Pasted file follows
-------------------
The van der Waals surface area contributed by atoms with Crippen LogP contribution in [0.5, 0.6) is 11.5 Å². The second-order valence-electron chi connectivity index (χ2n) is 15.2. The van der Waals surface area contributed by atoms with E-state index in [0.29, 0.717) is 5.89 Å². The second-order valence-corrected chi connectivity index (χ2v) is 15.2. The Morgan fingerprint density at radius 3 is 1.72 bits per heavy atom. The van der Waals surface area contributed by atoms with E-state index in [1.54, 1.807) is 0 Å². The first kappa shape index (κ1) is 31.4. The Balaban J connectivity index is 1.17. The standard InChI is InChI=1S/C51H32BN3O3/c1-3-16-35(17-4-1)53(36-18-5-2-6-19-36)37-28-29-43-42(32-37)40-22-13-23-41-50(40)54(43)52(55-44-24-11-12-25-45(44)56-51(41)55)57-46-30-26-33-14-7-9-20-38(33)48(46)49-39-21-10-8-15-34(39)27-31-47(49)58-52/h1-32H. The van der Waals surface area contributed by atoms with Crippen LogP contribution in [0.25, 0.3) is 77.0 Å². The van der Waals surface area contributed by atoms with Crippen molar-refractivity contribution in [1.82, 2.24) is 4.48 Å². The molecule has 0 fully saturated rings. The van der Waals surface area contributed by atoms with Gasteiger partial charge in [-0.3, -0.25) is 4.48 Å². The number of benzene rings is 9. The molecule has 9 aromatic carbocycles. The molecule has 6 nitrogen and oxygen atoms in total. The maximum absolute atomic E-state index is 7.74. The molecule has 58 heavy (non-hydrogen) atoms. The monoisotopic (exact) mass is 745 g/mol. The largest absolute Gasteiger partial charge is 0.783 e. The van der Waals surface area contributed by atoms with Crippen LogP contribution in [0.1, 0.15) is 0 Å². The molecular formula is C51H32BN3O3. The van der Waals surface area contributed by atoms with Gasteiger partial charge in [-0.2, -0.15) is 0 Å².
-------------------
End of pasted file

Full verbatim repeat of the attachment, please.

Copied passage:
The van der Waals surface area contributed by atoms with Crippen LogP contribution in [0.5, 0.6) is 11.5 Å². The second-order valence-electron chi connectivity index (χ2n) is 15.2. The van der Waals surface area contributed by atoms with E-state index in [0.29, 0.717) is 5.89 Å². The second-order valence-corrected chi connectivity index (χ2v) is 15.2. The Morgan fingerprint density at radius 3 is 1.72 bits per heavy atom. The van der Waals surface area contributed by atoms with E-state index in [1.54, 1.807) is 0 Å². The first kappa shape index (κ1) is 31.4. The Balaban J connectivity index is 1.17. The standard InChI is InChI=1S/C51H32BN3O3/c1-3-16-35(17-4-1)53(36-18-5-2-6-19-36)37-28-29-43-42(32-37)40-22-13-23-41-50(40)54(43)52(55-44-24-11-12-25-45(44)56-51(41)55)57-46-30-26-33-14-7-9-20-38(33)48(46)49-39-21-10-8-15-34(39)27-31-47(49)58-52/h1-32H. The van der Waals surface area contributed by atoms with Crippen LogP contribution in [0.25, 0.3) is 77.0 Å². The van der Waals surface area contributed by atoms with Crippen molar-refractivity contribution in [1.82, 2.24) is 4.48 Å². The molecule has 0 fully saturated rings. The van der Waals surface area contributed by atoms with Gasteiger partial charge in [-0.3, -0.25) is 4.48 Å². The number of benzene rings is 9. The molecule has 9 aromatic carbocycles. The molecule has 6 nitrogen and oxygen atoms in total. The maximum absolute atomic E-state index is 7.74. The molecule has 58 heavy (non-hydrogen) atoms. The monoisotopic (exact) mass is 745 g/mol. The largest absolute Gasteiger partial charge is 0.783 e. The van der Waals surface area contributed by atoms with Crippen LogP contribution in [0.1, 0.15) is 0 Å². The molecular formula is C51H32BN3O3. The van der Waals surface area contributed by atoms with Gasteiger partial charge in [-0.2, -0.15) is 0 Å².